Game Review #111: Uncanny Valley (Nintendo Switch)
  • JP

Game Review #111: Uncanny Valley (Nintendo Switch)

Reviewer: Chad M.

Developer: Cowardly Creations

Publisher: Digerati

Category: Action, Adventure, Horror

Release Date: 12.25.2018

Price (at time of review): $9.99


Buy Uncanny Valley from the Nintendo eShop here.


You’re Creepin’ Me Out

The eShop is slowly getting more horror games, which is a nice turn out. I first worried with Nintendo that it would be something very sparse, but more and more seem to be making their way over, and Nintendo seems to be loosening up on their old restrictions. The newest addition to the lineup is Uncanny Valley, which plays like a pixelated adventure-horror game, but with other elements mixed in. The time I spent with Uncanny Valley was a mixed bag that left me with a bittersweet feeling. Let’s jump in and talk about it. 


Are You Scared or Sleepy?

Uncanny Valley starts us off in a dream that rips and tears us into reality, as we touch down in a snowy Midwestern town that has a very cozy feel at the start, but quickly takes a turn. You play as Tom, who is immediately greeted by Buck, a guard at your new job at a large creepy office building, where you will be working night shift. Buck being the Paul Blart: Mall Cop of office buildings fits the bill but is also a jerk to boot. This immediately was a problem for me, because I was struggling to connect to Tom and was hoping he’d have some chemistry or camaraderie with Buck, but that never takes either. It really was a continuing arc throughout my experience, as I had trouble investing in any of the characters. He directs you to an apartment building you’ll be staying at, which, when there, you finally meet one other character very briefly. 



From this point, you get dressed and head off to work, just like that. When you get there, he lets you know you need to walk the floors and routinely check on things, but you can’t access a certain wing of the building. From there, you go floor to floor and room to room, looking for clues—which was mostly me reading emails and looking everywhere for anything. The game makes you go to sleep after your shift ends to progress the story. From what I could tell, the developers were going for a Lovecraftian style, or even the feel of a David Lynch film. It has a lot of the beats all lined up, but the story seemed disjointed. In horror games, I think the story is so important, and to be honest, I can’t put my finger on the pulse of what this story really is, but it is overall creepy. 


Gameplay & Fun Factor

Like the storyline, you aren’t given too much in terms of a lay of the land, as far as what to expect from the gameplay, either. It first comes off like a point-and-click adventure game with horror elements, but the more I played, it felt like a security guard simulator with mild horror and heavy exploration mixed in together. I found myself walking so much that I was blown away. I kept waiting for the shoe to drop, as to open up the story and really pull back the curtain, so to speak, but the further I went, the more it felt underwhelming. Nothing about the game was tough or over complicated, but it just didn’t make sense. I’d be exploring a floor and it’d tell me my shift was over and that I needed to head back to get sleep, but I felt that it was ridiculous to walk all the way back when I had only barely started looking.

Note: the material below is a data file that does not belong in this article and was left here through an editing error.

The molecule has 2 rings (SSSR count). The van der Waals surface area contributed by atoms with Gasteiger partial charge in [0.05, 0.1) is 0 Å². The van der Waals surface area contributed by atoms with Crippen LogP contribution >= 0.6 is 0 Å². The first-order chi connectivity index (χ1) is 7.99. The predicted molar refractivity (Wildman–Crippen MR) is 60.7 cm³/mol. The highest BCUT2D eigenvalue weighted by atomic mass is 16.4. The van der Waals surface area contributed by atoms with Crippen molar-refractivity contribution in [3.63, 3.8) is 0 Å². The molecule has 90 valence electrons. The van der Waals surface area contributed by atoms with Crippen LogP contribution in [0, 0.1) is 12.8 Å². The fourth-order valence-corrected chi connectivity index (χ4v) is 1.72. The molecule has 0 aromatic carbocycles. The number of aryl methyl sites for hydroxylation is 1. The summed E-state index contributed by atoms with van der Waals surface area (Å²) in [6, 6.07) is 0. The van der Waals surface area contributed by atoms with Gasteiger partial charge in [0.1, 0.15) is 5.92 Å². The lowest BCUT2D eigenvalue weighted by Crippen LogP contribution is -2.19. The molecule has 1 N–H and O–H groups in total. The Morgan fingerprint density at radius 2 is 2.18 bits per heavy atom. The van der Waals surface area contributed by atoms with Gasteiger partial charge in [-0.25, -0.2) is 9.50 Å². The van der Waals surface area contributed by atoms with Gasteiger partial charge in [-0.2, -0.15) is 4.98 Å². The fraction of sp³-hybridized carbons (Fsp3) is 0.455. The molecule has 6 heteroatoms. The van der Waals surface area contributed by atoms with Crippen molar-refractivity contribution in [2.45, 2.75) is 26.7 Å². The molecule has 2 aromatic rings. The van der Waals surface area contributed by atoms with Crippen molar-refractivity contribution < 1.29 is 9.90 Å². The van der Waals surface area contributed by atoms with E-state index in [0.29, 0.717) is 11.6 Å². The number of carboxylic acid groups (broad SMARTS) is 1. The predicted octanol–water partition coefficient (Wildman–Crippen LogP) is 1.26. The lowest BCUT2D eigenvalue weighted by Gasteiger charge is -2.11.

Then if I didn’t follow the games direction, my character would literally just lay down and go to sleep in the middle of the floor. As I said before, this obviously was for progression, but it felt so weird. When you sleep, you go into a dream world where you are chased by demons and given small tidbits of story. It always would come in pieces like a puzzle, but it felt like puzzle pieces to multiple different puzzles, and it made it hard to intertwine the story to make sense of it all. I played through multiple times, always meeting a different gory end, but it just felt like there was no real direction to get the ending intended.


Audio & Visuals

The soundtrack is fitting, with an ominous sound that rings true to the intended theme. The sound effects didn’t sound generic or misplaced. They were well done, and even gave more substance when mixed with the old school pixelated graphics. The setting and characters looked good for the most part, except some things would stick out completely. It, at first, felt like a Stephen King novel, and then would take a left turn and go for something altogether different in overall feel, but the game ran well and never stuttered, docked or handheld. 



Final Thoughts

When the game began, I was over the moon with excitement and intrigue, but as I played through, I got really bored just walking around reading emails and clicking everything, hoping it lead to something that would push the game forward in some way. Overall, I liked my first playthrough, but as I played it over and over hunting a good ending that may not exist, I was left a little let down, but I still respect the developers for undertaking a genre that doesn’t always get a lot of attention and love. If into horror games, and you’re okay with multiple playthroughs and exploration, then give it a go. Just set your expectations properly, because I overshot mine, and it left me, as I said, feeling bittersweet.


Score: 6/10


Buy Uncanny Valley from the Nintendo eShop here.


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